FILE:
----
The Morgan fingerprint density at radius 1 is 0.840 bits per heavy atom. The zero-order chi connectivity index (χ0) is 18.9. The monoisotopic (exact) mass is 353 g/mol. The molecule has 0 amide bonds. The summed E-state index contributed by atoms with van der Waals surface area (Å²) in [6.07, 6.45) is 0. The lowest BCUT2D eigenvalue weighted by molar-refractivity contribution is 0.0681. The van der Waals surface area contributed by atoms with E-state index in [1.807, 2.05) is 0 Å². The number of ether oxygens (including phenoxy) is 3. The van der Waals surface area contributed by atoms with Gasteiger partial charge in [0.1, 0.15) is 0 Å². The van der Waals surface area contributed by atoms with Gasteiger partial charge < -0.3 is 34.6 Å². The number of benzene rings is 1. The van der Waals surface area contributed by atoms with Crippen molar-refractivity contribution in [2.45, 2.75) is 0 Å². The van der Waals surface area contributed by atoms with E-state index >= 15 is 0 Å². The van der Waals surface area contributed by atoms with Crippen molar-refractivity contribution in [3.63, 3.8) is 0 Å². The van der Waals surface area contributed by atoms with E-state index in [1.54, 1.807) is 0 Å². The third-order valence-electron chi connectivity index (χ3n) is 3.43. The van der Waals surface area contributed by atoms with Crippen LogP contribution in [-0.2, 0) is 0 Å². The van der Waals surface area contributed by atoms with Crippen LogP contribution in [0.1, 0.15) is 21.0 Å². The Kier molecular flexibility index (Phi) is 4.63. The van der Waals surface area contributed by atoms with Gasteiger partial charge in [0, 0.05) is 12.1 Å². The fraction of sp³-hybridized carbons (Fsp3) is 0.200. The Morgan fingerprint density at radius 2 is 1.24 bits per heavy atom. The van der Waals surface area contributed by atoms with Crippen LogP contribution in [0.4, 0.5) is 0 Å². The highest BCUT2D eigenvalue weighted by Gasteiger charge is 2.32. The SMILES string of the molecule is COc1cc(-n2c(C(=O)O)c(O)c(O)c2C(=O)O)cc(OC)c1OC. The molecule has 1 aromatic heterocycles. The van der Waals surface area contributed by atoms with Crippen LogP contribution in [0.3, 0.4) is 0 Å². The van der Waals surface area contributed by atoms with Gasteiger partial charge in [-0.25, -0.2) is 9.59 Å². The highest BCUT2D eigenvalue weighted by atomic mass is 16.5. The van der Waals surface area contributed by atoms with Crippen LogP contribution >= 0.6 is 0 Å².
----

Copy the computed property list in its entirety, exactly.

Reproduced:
The Morgan fingerprint density at radius 1 is 0.840 bits per heavy atom. The zero-order chi connectivity index (χ0) is 18.9. The monoisotopic (exact) mass is 353 g/mol. The molecule has 0 amide bonds. The summed E-state index contributed by atoms with van der Waals surface area (Å²) in [6.07, 6.45) is 0. The lowest BCUT2D eigenvalue weighted by molar-refractivity contribution is 0.0681. The van der Waals surface area contributed by atoms with E-state index in [1.807, 2.05) is 0 Å². The number of ether oxygens (including phenoxy) is 3. The van der Waals surface area contributed by atoms with Gasteiger partial charge in [0.1, 0.15) is 0 Å². The van der Waals surface area contributed by atoms with Gasteiger partial charge < -0.3 is 34.6 Å². The number of benzene rings is 1. The van der Waals surface area contributed by atoms with Crippen molar-refractivity contribution in [2.45, 2.75) is 0 Å². The van der Waals surface area contributed by atoms with E-state index >= 15 is 0 Å². The van der Waals surface area contributed by atoms with Crippen molar-refractivity contribution in [3.63, 3.8) is 0 Å². The van der Waals surface area contributed by atoms with E-state index in [1.54, 1.807) is 0 Å². The third-order valence-electron chi connectivity index (χ3n) is 3.43. The van der Waals surface area contributed by atoms with Crippen LogP contribution in [-0.2, 0) is 0 Å². The van der Waals surface area contributed by atoms with Crippen LogP contribution in [0.1, 0.15) is 21.0 Å². The Kier molecular flexibility index (Phi) is 4.63. The van der Waals surface area contributed by atoms with Gasteiger partial charge in [0, 0.05) is 12.1 Å². The fraction of sp³-hybridized carbons (Fsp3) is 0.200. The Morgan fingerprint density at radius 2 is 1.24 bits per heavy atom. The van der Waals surface area contributed by atoms with Crippen LogP contribution in [0.4, 0.5) is 0 Å². The highest BCUT2D eigenvalue weighted by Gasteiger charge is 2.32. The SMILES string of the molecule is COc1cc(-n2c(C(=O)O)c(O)c(O)c2C(=O)O)cc(OC)c1OC. The molecule has 1 aromatic heterocycles. The van der Waals surface area contributed by atoms with Crippen LogP contribution in [0.3, 0.4) is 0 Å². The van der Waals surface area contributed by atoms with Gasteiger partial charge in [-0.25, -0.2) is 9.59 Å². The highest BCUT2D eigenvalue weighted by atomic mass is 16.5. The van der Waals surface area contributed by atoms with Crippen LogP contribution >= 0.6 is 0 Å².